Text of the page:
applied character entities "encoding" twice.

For example, the proper character entity for / is /.
However, if you treat / as data string and not as character entity
and apply another "encoding", you would get &amp;#47;.

This means that whenever a online customer enter characters such as &
or / in their name or shipping address, the XML file we parsed will
not give us the correct text.

For example, if customer entered "Christian & Cruz" on their shipping
address the XML file we downloaded will show them as "Christian
&amp;#38; Cruz". And when the XML file is parsed the resulting string
we get would be "Christian & Cruz".

Another example. If a customer entered "c/o R. Fenton, M.D." in their
shipping address, the XML file will show this string as "c&amp;#47;o
R. Fenton, M.D.". And the resulting string we parsed would be
"c/o R. Fenton, M.D.".

When we reported this problem to the ecommerse hosting company, their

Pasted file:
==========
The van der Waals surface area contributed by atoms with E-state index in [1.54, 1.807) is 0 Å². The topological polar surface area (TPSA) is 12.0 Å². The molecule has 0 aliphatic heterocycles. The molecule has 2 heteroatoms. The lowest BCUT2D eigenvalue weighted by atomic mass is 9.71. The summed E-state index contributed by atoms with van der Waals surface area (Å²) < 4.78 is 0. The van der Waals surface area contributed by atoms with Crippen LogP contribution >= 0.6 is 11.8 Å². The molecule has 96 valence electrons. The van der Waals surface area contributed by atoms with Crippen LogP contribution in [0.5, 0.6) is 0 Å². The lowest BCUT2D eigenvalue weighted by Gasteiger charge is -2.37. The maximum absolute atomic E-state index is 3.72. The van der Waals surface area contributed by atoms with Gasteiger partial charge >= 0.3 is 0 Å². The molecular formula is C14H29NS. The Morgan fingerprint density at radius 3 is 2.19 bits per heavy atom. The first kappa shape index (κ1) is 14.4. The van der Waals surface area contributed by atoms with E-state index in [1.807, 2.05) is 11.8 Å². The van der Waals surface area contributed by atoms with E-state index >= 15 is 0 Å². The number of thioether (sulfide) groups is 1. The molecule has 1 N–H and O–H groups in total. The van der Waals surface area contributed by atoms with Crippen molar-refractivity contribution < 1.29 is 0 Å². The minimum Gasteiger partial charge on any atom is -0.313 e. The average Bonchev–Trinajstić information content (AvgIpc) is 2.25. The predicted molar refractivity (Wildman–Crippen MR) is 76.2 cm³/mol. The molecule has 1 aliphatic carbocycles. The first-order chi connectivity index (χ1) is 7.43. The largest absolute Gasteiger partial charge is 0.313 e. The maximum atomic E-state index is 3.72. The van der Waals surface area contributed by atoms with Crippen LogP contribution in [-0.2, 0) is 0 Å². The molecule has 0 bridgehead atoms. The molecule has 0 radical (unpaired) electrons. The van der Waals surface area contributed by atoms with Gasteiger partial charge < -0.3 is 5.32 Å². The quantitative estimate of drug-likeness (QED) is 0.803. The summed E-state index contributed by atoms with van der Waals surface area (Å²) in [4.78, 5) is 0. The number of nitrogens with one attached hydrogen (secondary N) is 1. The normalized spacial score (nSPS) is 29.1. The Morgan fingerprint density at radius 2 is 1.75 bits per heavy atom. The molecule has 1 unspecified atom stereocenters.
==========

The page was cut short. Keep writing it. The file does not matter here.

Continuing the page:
response was that these character entities were "encoded" per PCI
security policy and thus they have no plan to "fix" them.

Their reply sounds strange because these weird character entities they
use in XML files are NOT data encryption nor do they provide security
benefits.

Can anyone tell me if there is in fact some kind of special character
entities used in XML file per PCI security compliancy?

Or is our ecommerce hosting company wrong?

Any information would be appreciated.
Thank you.
Aug 7 '08 #1
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7 Replies


P: n/a


<te*****@ucla.eduwrote in message
news:55********************************@4ax.com...
Hi all.

This is a rather long posting but I have some questions concerning the
usage of character entities in XML documents and PCI security
compliance.

The company I work for is using a third party ecommerce service for